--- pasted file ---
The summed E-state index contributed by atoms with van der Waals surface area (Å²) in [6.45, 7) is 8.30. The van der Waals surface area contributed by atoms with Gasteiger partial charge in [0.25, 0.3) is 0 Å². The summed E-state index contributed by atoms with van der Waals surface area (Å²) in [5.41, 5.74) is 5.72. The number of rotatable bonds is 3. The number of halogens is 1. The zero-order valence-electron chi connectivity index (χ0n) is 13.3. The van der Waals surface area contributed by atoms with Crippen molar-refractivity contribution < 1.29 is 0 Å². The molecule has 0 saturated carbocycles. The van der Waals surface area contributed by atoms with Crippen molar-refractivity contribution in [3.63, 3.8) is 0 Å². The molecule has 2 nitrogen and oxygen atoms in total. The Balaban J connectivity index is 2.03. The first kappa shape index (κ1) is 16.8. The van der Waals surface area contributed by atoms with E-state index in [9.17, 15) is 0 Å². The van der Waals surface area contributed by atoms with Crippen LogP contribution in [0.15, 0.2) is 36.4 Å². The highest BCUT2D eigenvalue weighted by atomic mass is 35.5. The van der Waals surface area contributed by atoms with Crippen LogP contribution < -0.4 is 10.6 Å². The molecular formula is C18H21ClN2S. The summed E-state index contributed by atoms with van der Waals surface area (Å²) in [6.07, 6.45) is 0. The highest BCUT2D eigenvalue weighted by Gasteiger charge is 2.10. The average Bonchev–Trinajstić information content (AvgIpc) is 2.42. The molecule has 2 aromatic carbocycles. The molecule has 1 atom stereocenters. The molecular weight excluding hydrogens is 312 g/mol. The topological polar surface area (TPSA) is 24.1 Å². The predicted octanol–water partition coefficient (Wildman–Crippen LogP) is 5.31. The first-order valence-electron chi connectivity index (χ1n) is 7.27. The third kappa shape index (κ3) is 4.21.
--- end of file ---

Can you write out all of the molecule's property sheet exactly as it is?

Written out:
The summed E-state index contributed by atoms with van der Waals surface area (Å²) in [6.45, 7) is 8.30. The van der Waals surface area contributed by atoms with Gasteiger partial charge in [0.25, 0.3) is 0 Å². The summed E-state index contributed by atoms with van der Waals surface area (Å²) in [5.41, 5.74) is 5.72. The number of rotatable bonds is 3. The number of halogens is 1. The zero-order valence-electron chi connectivity index (χ0n) is 13.3. The van der Waals surface area contributed by atoms with Crippen molar-refractivity contribution < 1.29 is 0 Å². The molecule has 0 saturated carbocycles. The van der Waals surface area contributed by atoms with Crippen molar-refractivity contribution in [3.63, 3.8) is 0 Å². The molecule has 2 nitrogen and oxygen atoms in total. The Balaban J connectivity index is 2.03. The first kappa shape index (κ1) is 16.8. The van der Waals surface area contributed by atoms with E-state index in [9.17, 15) is 0 Å². The van der Waals surface area contributed by atoms with Crippen LogP contribution in [0.15, 0.2) is 36.4 Å². The highest BCUT2D eigenvalue weighted by atomic mass is 35.5. The van der Waals surface area contributed by atoms with Crippen LogP contribution < -0.4 is 10.6 Å². The molecular formula is C18H21ClN2S. The summed E-state index contributed by atoms with van der Waals surface area (Å²) in [6.07, 6.45) is 0. The highest BCUT2D eigenvalue weighted by Gasteiger charge is 2.10. The average Bonchev–Trinajstić information content (AvgIpc) is 2.42. The molecule has 2 aromatic carbocycles. The molecule has 1 atom stereocenters. The molecular weight excluding hydrogens is 312 g/mol. The topological polar surface area (TPSA) is 24.1 Å². The predicted octanol–water partition coefficient (Wildman–Crippen LogP) is 5.31. The first-order valence-electron chi connectivity index (χ1n) is 7.27. The third kappa shape index (κ3) is 4.21.